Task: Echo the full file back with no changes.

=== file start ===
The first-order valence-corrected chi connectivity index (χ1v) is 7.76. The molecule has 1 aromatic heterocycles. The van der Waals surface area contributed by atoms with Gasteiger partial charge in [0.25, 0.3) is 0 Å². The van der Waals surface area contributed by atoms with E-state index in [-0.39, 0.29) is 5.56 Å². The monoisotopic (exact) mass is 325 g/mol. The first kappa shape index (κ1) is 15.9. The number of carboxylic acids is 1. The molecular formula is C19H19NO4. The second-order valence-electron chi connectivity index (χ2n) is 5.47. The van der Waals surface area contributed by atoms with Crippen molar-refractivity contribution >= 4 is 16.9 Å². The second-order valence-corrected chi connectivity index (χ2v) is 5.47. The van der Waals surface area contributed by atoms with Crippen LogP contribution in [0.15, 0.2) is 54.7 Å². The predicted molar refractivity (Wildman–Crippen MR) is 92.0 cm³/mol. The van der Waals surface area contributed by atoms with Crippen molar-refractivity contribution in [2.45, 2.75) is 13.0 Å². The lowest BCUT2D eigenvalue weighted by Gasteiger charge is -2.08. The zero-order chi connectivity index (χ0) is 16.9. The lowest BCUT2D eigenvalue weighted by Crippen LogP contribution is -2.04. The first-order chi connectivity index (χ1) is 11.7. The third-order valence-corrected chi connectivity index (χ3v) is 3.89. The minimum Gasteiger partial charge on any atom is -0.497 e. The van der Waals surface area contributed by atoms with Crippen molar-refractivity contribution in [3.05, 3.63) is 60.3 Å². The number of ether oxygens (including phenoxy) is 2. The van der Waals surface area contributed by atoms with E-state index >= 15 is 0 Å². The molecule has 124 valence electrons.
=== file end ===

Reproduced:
The first-order valence-corrected chi connectivity index (χ1v) is 7.76. The molecule has 1 aromatic heterocycles. The van der Waals surface area contributed by atoms with Gasteiger partial charge in [0.25, 0.3) is 0 Å². The van der Waals surface area contributed by atoms with E-state index in [-0.39, 0.29) is 5.56 Å². The monoisotopic (exact) mass is 325 g/mol. The first kappa shape index (κ1) is 15.9. The number of carboxylic acids is 1. The molecular formula is C19H19NO4. The second-order valence-electron chi connectivity index (χ2n) is 5.47. The van der Waals surface area contributed by atoms with Crippen molar-refractivity contribution >= 4 is 16.9 Å². The second-order valence-corrected chi connectivity index (χ2v) is 5.47. The van der Waals surface area contributed by atoms with Crippen LogP contribution in [0.15, 0.2) is 54.7 Å². The predicted molar refractivity (Wildman–Crippen MR) is 92.0 cm³/mol. The van der Waals surface area contributed by atoms with Crippen molar-refractivity contribution in [2.45, 2.75) is 13.0 Å². The lowest BCUT2D eigenvalue weighted by Gasteiger charge is -2.08. The zero-order chi connectivity index (χ0) is 16.9. The lowest BCUT2D eigenvalue weighted by Crippen LogP contribution is -2.04. The first-order chi connectivity index (χ1) is 11.7. The third-order valence-corrected chi connectivity index (χ3v) is 3.89. The minimum Gasteiger partial charge on any atom is -0.497 e. The van der Waals surface area contributed by atoms with Crippen molar-refractivity contribution in [3.05, 3.63) is 60.3 Å². The number of ether oxygens (including phenoxy) is 2. The van der Waals surface area contributed by atoms with E-state index >= 15 is 0 Å². The molecule has 124 valence electrons.